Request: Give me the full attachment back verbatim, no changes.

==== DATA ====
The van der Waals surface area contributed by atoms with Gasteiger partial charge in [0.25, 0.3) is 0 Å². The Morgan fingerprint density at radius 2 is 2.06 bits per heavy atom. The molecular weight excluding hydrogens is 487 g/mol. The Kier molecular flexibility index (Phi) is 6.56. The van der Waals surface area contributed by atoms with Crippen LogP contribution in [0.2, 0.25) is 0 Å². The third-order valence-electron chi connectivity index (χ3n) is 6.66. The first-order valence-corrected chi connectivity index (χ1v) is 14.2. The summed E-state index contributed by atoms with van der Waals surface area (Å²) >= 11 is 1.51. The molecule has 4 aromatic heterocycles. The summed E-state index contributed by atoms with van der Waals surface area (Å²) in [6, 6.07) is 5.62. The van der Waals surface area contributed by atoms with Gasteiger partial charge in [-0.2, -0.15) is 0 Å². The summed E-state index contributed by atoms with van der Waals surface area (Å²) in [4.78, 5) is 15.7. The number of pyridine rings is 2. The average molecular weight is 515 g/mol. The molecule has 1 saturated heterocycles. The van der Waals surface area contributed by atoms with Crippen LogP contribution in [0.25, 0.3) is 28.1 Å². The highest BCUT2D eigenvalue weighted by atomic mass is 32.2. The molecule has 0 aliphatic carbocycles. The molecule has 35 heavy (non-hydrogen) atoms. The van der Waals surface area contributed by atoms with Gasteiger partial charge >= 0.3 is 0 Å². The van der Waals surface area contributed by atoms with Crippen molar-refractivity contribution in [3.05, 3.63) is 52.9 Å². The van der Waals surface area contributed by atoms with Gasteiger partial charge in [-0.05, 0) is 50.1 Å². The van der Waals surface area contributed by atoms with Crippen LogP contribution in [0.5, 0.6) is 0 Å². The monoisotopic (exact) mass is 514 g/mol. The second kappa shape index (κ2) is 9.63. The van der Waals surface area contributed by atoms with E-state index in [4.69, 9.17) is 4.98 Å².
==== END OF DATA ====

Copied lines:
The van der Waals surface area contributed by atoms with Gasteiger partial charge in [0.25, 0.3) is 0 Å². The Morgan fingerprint density at radius 2 is 2.06 bits per heavy atom. The molecular weight excluding hydrogens is 487 g/mol. The Kier molecular flexibility index (Phi) is 6.56. The van der Waals surface area contributed by atoms with Crippen LogP contribution in [0.2, 0.25) is 0 Å². The third-order valence-electron chi connectivity index (χ3n) is 6.66. The first-order valence-corrected chi connectivity index (χ1v) is 14.2. The summed E-state index contributed by atoms with van der Waals surface area (Å²) >= 11 is 1.51. The molecule has 4 aromatic heterocycles. The summed E-state index contributed by atoms with van der Waals surface area (Å²) in [6, 6.07) is 5.62. The van der Waals surface area contributed by atoms with Gasteiger partial charge in [-0.2, -0.15) is 0 Å². The summed E-state index contributed by atoms with van der Waals surface area (Å²) in [4.78, 5) is 15.7. The number of pyridine rings is 2. The average molecular weight is 515 g/mol. The molecule has 1 saturated heterocycles. The van der Waals surface area contributed by atoms with Crippen LogP contribution in [0.25, 0.3) is 28.1 Å². The highest BCUT2D eigenvalue weighted by atomic mass is 32.2. The molecule has 0 aliphatic carbocycles. The molecule has 35 heavy (non-hydrogen) atoms. The van der Waals surface area contributed by atoms with Gasteiger partial charge >= 0.3 is 0 Å². The van der Waals surface area contributed by atoms with Crippen molar-refractivity contribution in [3.05, 3.63) is 52.9 Å². The van der Waals surface area contributed by atoms with Gasteiger partial charge in [-0.05, 0) is 50.1 Å². The van der Waals surface area contributed by atoms with Crippen LogP contribution in [0.5, 0.6) is 0 Å². The monoisotopic (exact) mass is 514 g/mol. The second kappa shape index (κ2) is 9.63. The van der Waals surface area contributed by atoms with E-state index in [4.69, 9.17) is 4.98 Å².